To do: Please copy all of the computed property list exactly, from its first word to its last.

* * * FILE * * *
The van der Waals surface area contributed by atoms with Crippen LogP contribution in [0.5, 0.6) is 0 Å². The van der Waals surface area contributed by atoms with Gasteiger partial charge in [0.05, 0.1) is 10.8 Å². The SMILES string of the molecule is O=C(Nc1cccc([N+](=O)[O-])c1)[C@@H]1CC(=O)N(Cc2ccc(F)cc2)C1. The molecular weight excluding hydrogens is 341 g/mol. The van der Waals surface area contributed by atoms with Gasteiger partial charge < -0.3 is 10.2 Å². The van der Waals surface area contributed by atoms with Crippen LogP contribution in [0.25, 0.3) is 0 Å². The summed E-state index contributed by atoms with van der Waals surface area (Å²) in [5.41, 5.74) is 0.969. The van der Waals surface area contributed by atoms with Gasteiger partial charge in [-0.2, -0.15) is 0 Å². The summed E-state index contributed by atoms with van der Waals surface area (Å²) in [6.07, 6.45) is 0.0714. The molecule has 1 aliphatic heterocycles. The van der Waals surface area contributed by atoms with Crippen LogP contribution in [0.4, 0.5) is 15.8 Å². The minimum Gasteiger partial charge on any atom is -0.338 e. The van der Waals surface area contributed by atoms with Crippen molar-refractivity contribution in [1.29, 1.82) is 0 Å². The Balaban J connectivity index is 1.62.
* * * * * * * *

The van der Waals surface area contributed by atoms with Crippen LogP contribution in [0.5, 0.6) is 0 Å². The van der Waals surface area contributed by atoms with Gasteiger partial charge in [0.05, 0.1) is 10.8 Å². The SMILES string of the molecule is O=C(Nc1cccc([N+](=O)[O-])c1)[C@@H]1CC(=O)N(Cc2ccc(F)cc2)C1. The molecular weight excluding hydrogens is 341 g/mol. The van der Waals surface area contributed by atoms with Gasteiger partial charge < -0.3 is 10.2 Å². The van der Waals surface area contributed by atoms with Crippen LogP contribution in [0.25, 0.3) is 0 Å². The summed E-state index contributed by atoms with van der Waals surface area (Å²) in [5.41, 5.74) is 0.969. The van der Waals surface area contributed by atoms with Gasteiger partial charge in [-0.2, -0.15) is 0 Å². The summed E-state index contributed by atoms with van der Waals surface area (Å²) in [6.07, 6.45) is 0.0714. The molecule has 1 aliphatic heterocycles. The van der Waals surface area contributed by atoms with Crippen LogP contribution in [0.4, 0.5) is 15.8 Å². The minimum Gasteiger partial charge on any atom is -0.338 e. The van der Waals surface area contributed by atoms with Crippen molar-refractivity contribution in [1.29, 1.82) is 0 Å². The Balaban J connectivity index is 1.62.